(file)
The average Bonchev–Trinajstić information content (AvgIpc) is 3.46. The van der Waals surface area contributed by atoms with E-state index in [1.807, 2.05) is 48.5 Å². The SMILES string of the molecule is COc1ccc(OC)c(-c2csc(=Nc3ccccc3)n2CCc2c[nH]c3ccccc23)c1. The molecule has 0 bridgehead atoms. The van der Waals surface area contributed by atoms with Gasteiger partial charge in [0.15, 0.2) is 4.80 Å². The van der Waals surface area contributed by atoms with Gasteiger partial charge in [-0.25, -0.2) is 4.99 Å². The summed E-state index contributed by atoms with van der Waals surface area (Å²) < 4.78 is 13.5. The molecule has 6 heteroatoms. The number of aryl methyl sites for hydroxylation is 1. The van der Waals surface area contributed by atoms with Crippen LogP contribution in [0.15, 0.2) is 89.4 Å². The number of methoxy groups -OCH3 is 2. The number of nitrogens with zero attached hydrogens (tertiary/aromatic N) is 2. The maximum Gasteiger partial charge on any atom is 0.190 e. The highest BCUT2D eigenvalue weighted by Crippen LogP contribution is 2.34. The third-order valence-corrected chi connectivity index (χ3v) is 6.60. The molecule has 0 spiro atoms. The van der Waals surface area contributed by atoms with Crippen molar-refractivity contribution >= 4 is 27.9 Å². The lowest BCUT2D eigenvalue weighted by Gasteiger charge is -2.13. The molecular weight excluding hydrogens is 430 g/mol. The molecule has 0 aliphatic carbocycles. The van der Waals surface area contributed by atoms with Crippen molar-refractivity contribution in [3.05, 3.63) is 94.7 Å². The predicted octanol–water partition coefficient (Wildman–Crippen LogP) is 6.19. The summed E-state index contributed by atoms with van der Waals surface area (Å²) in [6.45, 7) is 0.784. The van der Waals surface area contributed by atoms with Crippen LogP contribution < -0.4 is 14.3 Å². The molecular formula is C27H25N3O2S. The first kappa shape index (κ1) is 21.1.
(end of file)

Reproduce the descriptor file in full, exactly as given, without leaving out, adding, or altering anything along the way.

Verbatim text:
The average Bonchev–Trinajstić information content (AvgIpc) is 3.46. The van der Waals surface area contributed by atoms with E-state index in [1.807, 2.05) is 48.5 Å². The SMILES string of the molecule is COc1ccc(OC)c(-c2csc(=Nc3ccccc3)n2CCc2c[nH]c3ccccc23)c1. The molecule has 0 bridgehead atoms. The van der Waals surface area contributed by atoms with Gasteiger partial charge in [0.15, 0.2) is 4.80 Å². The van der Waals surface area contributed by atoms with Gasteiger partial charge in [-0.25, -0.2) is 4.99 Å². The summed E-state index contributed by atoms with van der Waals surface area (Å²) < 4.78 is 13.5. The molecule has 6 heteroatoms. The number of aryl methyl sites for hydroxylation is 1. The van der Waals surface area contributed by atoms with Crippen LogP contribution in [0.15, 0.2) is 89.4 Å². The number of methoxy groups -OCH3 is 2. The number of nitrogens with zero attached hydrogens (tertiary/aromatic N) is 2. The maximum Gasteiger partial charge on any atom is 0.190 e. The highest BCUT2D eigenvalue weighted by Crippen LogP contribution is 2.34. The third-order valence-corrected chi connectivity index (χ3v) is 6.60. The molecule has 0 spiro atoms. The van der Waals surface area contributed by atoms with Crippen molar-refractivity contribution >= 4 is 27.9 Å². The lowest BCUT2D eigenvalue weighted by Gasteiger charge is -2.13. The molecular weight excluding hydrogens is 430 g/mol. The molecule has 0 aliphatic carbocycles. The van der Waals surface area contributed by atoms with Crippen molar-refractivity contribution in [3.05, 3.63) is 94.7 Å². The predicted octanol–water partition coefficient (Wildman–Crippen LogP) is 6.19. The summed E-state index contributed by atoms with van der Waals surface area (Å²) in [6.45, 7) is 0.784. The van der Waals surface area contributed by atoms with Crippen LogP contribution < -0.4 is 14.3 Å². The molecular formula is C27H25N3O2S. The first kappa shape index (κ1) is 21.1.